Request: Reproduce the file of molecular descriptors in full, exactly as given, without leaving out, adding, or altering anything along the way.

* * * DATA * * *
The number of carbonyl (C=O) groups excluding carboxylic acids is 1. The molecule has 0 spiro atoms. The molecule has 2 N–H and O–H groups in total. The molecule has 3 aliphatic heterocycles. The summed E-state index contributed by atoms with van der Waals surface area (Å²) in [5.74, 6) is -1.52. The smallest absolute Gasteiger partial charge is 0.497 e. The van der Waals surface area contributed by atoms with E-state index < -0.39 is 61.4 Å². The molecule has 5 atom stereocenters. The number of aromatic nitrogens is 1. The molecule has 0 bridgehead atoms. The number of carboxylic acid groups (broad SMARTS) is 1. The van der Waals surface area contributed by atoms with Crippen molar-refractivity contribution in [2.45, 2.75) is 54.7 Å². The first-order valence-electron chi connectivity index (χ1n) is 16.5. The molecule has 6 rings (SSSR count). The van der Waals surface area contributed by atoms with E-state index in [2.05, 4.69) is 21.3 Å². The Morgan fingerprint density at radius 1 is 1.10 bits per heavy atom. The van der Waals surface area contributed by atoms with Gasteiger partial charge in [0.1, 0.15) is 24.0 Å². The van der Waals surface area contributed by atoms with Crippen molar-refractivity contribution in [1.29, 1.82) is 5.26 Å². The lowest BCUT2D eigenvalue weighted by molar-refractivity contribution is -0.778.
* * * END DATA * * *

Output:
The number of carbonyl (C=O) groups excluding carboxylic acids is 1. The molecule has 0 spiro atoms. The molecule has 2 N–H and O–H groups in total. The molecule has 3 aliphatic heterocycles. The summed E-state index contributed by atoms with van der Waals surface area (Å²) in [5.74, 6) is -1.52. The smallest absolute Gasteiger partial charge is 0.497 e. The van der Waals surface area contributed by atoms with E-state index < -0.39 is 61.4 Å². The molecule has 5 atom stereocenters. The number of aromatic nitrogens is 1. The molecule has 0 bridgehead atoms. The number of carboxylic acid groups (broad SMARTS) is 1. The van der Waals surface area contributed by atoms with Crippen molar-refractivity contribution in [2.45, 2.75) is 54.7 Å². The first-order valence-electron chi connectivity index (χ1n) is 16.5. The molecule has 6 rings (SSSR count). The van der Waals surface area contributed by atoms with E-state index in [2.05, 4.69) is 21.3 Å². The Morgan fingerprint density at radius 1 is 1.10 bits per heavy atom. The van der Waals surface area contributed by atoms with Gasteiger partial charge in [0.1, 0.15) is 24.0 Å². The van der Waals surface area contributed by atoms with Crippen molar-refractivity contribution in [1.29, 1.82) is 5.26 Å². The lowest BCUT2D eigenvalue weighted by molar-refractivity contribution is -0.778.